Okay, you’re Googling away for “Segway tours in Philadelphia” and come across Philly Tour Hub offering guided tours on Segways in Philadelphia. Well, once that user clicks on the ad, they INSTANTLY, I cannot stress this enough, they need to instantly know they’re in the right place with a clear headline that reassures they are. Headlines need to describe the specific service in a few seconds time. Example:
In this example, you can clearly see what this page is all about, IMMEDIATELY. A person was searching for “Segway tours in Philadelphia” and this is the page they land on. Right away we see in the headline “30% OFF Philly Segway Tour” with people riding Segways outside in the city.
There is absolutely no confusion here, this page is about Segway Tours, and Segway Tours ONLY. Like I stated previously, landing pages emphasize ONE service and ONE call to action.
Keep your headlines as straight to the point as possible, so the user instantly understands they’re on the correct page.
Rule #2: Conversion Coupling (Dang This Title Sounds Pretty Official)
The second aspect to keep in mind when creating a landing page is this concept of “conversion coupling” – which is a really sophisticated way of saying, keeping your ad messaging the same as your landing page.
I love the way Oli Gardner describes conversion coupling, he breaks this down into two main components:
which is matching your ad copy to your landing page headline
which is the design for your display ad with the design of your landing page.
These two are HUGE for keeping the trust of your consumer.
The consumer wants to know that when they click on an ad about a service, they will be brought to a page dedicated to that service and the value it offers.
Therefore, your ad copy message needs to match that headline.
Let’s continue with the Segway Tours example, here’s a Facebook Ad I came across:
Now, this was one of their video ads so the image looks a bit blurry, but the important point here is the wording of the ad: “30% OFF Philly Segway Tours” matches EXACTLY to the landing page above. This is HUGE, consumers see an ad for 30% OFF a Philadelphia Segway Tour, click on the ad and are brought to a landing page that says exactly that.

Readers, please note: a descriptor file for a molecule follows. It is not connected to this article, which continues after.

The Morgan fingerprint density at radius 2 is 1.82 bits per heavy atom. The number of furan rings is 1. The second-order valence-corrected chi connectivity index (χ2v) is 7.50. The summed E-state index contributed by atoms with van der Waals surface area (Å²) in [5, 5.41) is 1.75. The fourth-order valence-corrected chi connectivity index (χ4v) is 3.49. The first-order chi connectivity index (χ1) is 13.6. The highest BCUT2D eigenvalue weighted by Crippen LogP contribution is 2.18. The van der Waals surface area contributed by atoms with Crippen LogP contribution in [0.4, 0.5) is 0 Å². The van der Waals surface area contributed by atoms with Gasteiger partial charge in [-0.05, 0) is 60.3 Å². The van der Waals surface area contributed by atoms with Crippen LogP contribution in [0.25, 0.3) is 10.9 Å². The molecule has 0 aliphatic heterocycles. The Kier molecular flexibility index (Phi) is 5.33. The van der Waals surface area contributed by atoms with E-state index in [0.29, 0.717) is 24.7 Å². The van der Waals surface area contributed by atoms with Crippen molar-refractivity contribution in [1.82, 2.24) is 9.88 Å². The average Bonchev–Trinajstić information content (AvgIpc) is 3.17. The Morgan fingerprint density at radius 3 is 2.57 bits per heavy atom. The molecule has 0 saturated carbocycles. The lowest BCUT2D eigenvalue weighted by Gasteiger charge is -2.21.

The consumer immediately has trust and knows they’re in the right place.
The second aspect of this rule is the “design match.”
You want to test out ad images to see which are performing the best, but images should match exactly from the ad to your landing page or be extremely similar.
Again, we want to build trust with the consumer, therefore consistency plays a large part.
Rule #3: Attention Ratio
This could be the most important rule!
The attention ratio is simply comparing the number of links on a page to the number of call to actions (CTAs) which is always one (or should be…).
Here’s an example, if you’re running paid traffic to a homepage, you could find yourself in trouble.
What I mean by this is demonstrated in this image:In this example, a consumer clicked on an ad and was brought to a homepage with tons of links, yet all they wanted was “Promo 2”. The user might not ever click on the promo they came to the page for because there are so many links and options, the consumer could become either confused or annoyed and bounced off of the page.
A proper funnel would be a consumer clicking on an ad for a service and brought to a page about that service with ONE Call To Action, example:See how much easier this is?
Click on an ad about a promo, be brought to a page about that promo, and only have ONE action a user can take.
Do not give the user options for other promos or other CTAs, keep it as simple as possible!